The year 1968 marked the beginning of the zombie horror flicks, starting with the classic “Night of the Living Dead.” George A. Romero made what would be the first of several zombie films. The premise was: when there is no more room in hell the dead will walk the earth. The dead fed on the living and for the living it was a fight for survival of the human race. Years later, Romero put out a colored and more modern remake of “Night of the Living Dead.” Soon after this followed the original “Dawn of the Dead.” This film didn’t get as much recognition as the previous version of “Night of the Living Dead.” The movie seemed to run too long at 126 minutes, and with not so great acting it was more humorous than really scary. In 1997 Romero put out the third zombie film “Day of the Dead” which completed the trilogy of “Night,” “Dawn,” and “Day.”
Zack Snyder directed the newly featured remake of “Dawn of the Dead,” for which James Gunn wrote the screenplay (the only other movie Gunn wrote was “Scooby Doo”). Snyder’s remake followed the premise of Romero’s but changed the details and the ending. The movie takes place in the city of Everett, Wis. where an unknown disease is attacking and taking over the region. How the virus began no one knows, but it is known that it passes through bites. Anyone who is bitten by the infected zombies dies and then comes back to life as a mindless flesh-eating corpse.
With nowhere to go, an elite group of random survivors head to the Crossroads Mall to seek safety and shelter. The group consists of a nurse named Ana (Sarah Polley), cop Kenneth (Ving Rhames), average guy Michael (Jake Weber), and a couple expecting a baby, Andre (Mekhi Phifer) and Luda (Innna Korobkina). At the mall, the group runs into three security guards who at first pose a problem to the survivors but end up making major sacrifices for the majority of the group. Along the way, more survivors join the group. Internal complications occur, with disagreements causing the suspense to head in directions leading away from Romero’s original version.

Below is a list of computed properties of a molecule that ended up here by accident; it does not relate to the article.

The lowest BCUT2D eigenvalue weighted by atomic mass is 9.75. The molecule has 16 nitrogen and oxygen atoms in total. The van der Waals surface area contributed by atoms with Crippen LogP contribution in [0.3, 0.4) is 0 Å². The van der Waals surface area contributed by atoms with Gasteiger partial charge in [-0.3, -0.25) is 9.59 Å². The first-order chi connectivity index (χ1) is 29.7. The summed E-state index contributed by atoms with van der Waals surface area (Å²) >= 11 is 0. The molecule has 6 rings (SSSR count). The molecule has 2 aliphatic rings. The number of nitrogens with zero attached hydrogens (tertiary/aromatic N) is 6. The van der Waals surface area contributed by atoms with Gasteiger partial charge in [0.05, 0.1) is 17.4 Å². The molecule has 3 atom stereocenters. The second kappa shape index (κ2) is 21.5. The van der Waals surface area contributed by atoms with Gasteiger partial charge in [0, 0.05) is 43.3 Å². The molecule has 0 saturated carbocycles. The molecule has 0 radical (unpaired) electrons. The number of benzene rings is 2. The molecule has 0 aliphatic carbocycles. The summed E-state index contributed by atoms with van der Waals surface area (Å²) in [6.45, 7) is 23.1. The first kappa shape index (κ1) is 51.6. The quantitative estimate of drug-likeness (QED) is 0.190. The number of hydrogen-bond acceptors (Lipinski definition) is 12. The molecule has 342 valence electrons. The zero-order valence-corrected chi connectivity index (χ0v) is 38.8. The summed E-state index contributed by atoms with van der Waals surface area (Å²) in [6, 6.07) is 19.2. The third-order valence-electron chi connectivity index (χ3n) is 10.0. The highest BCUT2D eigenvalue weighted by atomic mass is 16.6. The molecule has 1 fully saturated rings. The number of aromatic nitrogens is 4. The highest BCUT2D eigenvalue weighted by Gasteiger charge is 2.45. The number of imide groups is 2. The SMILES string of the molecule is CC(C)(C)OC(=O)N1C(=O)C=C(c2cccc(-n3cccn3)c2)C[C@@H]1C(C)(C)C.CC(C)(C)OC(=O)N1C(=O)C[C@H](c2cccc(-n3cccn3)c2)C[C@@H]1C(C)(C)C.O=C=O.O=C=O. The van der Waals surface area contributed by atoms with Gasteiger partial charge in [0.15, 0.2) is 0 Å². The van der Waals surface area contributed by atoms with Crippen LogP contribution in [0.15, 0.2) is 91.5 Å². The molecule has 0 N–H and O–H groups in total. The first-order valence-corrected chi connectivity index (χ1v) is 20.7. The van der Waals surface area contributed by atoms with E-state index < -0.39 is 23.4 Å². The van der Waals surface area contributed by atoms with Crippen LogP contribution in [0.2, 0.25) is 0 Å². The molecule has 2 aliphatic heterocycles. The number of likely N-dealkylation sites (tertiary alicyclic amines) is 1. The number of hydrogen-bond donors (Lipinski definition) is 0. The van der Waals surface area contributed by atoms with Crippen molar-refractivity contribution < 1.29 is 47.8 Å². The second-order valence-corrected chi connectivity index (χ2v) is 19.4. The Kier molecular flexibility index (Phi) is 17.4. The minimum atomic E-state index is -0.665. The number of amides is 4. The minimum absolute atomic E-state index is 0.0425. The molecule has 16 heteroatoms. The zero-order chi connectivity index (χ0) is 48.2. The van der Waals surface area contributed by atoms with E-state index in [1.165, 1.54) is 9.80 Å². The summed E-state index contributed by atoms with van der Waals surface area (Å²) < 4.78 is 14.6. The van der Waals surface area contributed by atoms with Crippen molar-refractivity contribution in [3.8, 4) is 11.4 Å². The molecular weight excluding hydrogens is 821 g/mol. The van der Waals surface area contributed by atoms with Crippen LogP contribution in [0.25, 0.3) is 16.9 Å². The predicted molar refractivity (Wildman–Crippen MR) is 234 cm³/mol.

A more imaginative, modern and faster-moving zombie adds more suspense leaving the viewer tense with anticipation at all moments. Although the movie does seem to exhibit many similarities from that of the recently released “28 Days Later,” including fast-moving and abnormally strong ghouls, it is still a stomach clamping unique screamer. Opening with an immediate scare leaves viewers sitting on the edges of their seats, waiting for more startling unexpected scares. One should be prepared for seat-jumping and arm-flailing moments. Eating popcorn or holding a drink may not be the best idea, for the welfare of fellow viewers around you. For all you movie-goers who are quick to leave the theater the moment the credits start to roll, you need to stay seated. Snyder’s style of concluding the movie between credits makes the ending unpredictable. The big screen providers the audience with the perfect atmosphere that grabs your insides and makes your heart skip a beat. So for all you horror fans, this graphic and gruesome horror is definitely worth going to see.